Presenting research work at Local, Regional, National, and International Conferences can be a good boost to a CV and show that you are taking part in the wider scientific and clinical community. They also help to raise your profile and allow you to meet future research and clinical supervisors. When choosing which conference to submit your work to for presentation, either as a poster or oral (oral presentations are worth more), look to see which ones will abstract your work into a supplementary issue of a journal. An abstract goes onto your publication record and helps to add further clout to your CV, although this won’t count for points in the shortlisting process (you will still have the presentation and can publish the full paper in another journal if you wish, so consider this a bonus).
Aim for an oral presentation at an international conference. Keep any evidence of your presentation for your portfolio, for example, the conference program. This will save you a lot of time in the future!
Prizes, grants, distinctions, and scholarships
There are large numbers of these available at medical school both internally and externally, seek these out and submit for them. Also, make sure you get as many prizes and awards for your intercalated BSc (if you choose to do one) and your elective. As a doctor, there are also prizes available, as well as research grants and fellowships.
Not as many people apply for essay prizes as you’d think.
Displaying leadership and teamwork
At medical school this is manifest as being President of your Surgical Society, or being involved with your Students Union. As a doctor, points are given for being a foundation year representative or being a Mess President. Being effective in positions of responsibility requires you to know how to manage your time, be able to communicate effectively, and to get results through the responsible and efficient delegating of tasks.
This doesn’t have to be medically based, for example, Lead of a charity.
Throughout your training as a clinician, you will not only be learning yourself but you will be teaching those less experienced. Thus, teaching skills and experience are viewed favorably. As a medical student, getting involved with peer tutoring of lower years is good experience. As a doctor, designing, organizing, and carrying out regular, regional teaching with feedback is much more impressive than ad-hoc teaching.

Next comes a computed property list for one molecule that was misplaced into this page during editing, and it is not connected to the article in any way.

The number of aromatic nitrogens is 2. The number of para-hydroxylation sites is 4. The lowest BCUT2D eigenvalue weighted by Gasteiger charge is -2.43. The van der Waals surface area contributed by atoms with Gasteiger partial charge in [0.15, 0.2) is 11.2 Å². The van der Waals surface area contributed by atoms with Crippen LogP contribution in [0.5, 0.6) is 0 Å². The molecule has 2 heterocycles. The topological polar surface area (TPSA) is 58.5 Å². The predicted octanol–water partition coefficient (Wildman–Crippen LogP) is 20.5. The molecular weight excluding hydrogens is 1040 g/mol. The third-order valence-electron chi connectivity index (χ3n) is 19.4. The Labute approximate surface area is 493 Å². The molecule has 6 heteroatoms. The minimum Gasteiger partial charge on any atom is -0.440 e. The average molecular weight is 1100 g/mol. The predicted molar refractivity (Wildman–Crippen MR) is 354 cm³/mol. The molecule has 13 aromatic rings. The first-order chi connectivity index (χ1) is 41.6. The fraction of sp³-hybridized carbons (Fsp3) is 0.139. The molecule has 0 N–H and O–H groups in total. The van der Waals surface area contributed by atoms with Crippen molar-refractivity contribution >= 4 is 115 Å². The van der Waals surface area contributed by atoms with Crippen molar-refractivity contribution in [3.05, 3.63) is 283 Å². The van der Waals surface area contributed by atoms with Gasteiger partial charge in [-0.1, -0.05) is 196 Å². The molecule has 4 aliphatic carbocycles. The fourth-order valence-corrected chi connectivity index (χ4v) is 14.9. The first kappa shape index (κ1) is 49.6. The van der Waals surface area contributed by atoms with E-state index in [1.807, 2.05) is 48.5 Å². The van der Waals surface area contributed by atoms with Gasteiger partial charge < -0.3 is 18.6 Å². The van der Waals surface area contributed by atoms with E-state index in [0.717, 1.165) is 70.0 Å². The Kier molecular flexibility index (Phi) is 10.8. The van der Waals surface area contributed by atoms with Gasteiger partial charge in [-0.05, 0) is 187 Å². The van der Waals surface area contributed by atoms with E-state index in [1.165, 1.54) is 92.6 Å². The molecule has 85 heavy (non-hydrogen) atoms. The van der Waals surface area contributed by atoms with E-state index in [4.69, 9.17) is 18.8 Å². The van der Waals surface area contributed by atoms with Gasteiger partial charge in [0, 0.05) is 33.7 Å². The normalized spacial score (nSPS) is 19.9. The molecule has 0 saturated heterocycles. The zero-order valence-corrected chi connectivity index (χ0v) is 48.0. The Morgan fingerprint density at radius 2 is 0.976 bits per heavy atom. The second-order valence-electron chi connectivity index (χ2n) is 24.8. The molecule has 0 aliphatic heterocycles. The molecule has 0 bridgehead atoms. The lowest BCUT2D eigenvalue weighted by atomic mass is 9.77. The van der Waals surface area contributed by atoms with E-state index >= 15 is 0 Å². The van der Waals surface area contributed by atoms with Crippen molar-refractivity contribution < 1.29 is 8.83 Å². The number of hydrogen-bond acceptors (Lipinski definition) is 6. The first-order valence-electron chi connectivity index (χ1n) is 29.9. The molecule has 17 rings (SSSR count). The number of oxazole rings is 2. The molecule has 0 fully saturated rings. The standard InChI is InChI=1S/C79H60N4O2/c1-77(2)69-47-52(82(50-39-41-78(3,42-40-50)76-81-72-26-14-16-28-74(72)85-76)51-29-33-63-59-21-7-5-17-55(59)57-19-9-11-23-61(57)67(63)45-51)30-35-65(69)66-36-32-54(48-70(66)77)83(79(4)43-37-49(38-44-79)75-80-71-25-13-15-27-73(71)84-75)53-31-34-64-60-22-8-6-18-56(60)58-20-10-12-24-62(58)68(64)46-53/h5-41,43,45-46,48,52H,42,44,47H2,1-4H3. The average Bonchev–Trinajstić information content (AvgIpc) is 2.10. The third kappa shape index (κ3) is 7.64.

Ensure you keep feedback forms as evidence of your teaching and an attendee list.
Commitment to specialty
Clear examples of your commitment to that specialty need to be demonstrated. This can be in the form of electives, audits, student-selected modules, qualifications (eg, Membership to the Royal College of Surgeons MRCS), or membership of a society.
These can be started early in medical school, the longer the commitment, the more impressive it is.
To show commitment to specialty, it is beneficial to have done courses relevant to your field. Courses relevant to surgery include Basic Surgical Skills Course (BSS), Care of the Critically Ill Surgical Patient (CCrISP), Systematic Training in Acute Illness Recognition and Treatment for Surgery (START), Advanced Trauma Life Support (ATLS). Many of the medical specialities also hold careers days for students or trainees interested in a particular speciality, for example annual DermSchool for those interested in dermatology. These courses are often expensive and add up both in time and money. Therefore, take full use of any study budget and study leave allocated to you. Furthermore, be aware that fully certified courses are also run in less central locations and can be much cheaper if you are willing to travel.
Keep your certificates as proof of attendance and completion.
Keeping a record of which procedures you’ve seen and done shows your competency and commitment. As a student or doctor, be keen to observe and learn new skills, especially in your field of interest.
Keep a log book of what you’ve seen/done, with locations and dates
Nonmedical experience and qualifications
These can demonstrate that you are a well-rounded individual with a broad view of life, as well as an appreciation of what learning new concepts and types of knowledge can do for your efficiency. You should also demonstrate your personality and individuality by maintaining involvement with extracurricular activities that interest you (everyone wants to work with an interesting and charismatic person).
You’re more than just a doctor/medical student—show it!
Ultimately, doing your best to get shortlisted using the advice above will end up making you a better doctor. That is exactly why this forms the criteria for shortlisting—those who have been successful in these areas make well-rounded and efficient clinicians who are able to deal with a broad array of challenges, situations, and professional commitments.
Conflict of interest statement
The authors declare that they have no financial conflict of interest with regard to the content of this report.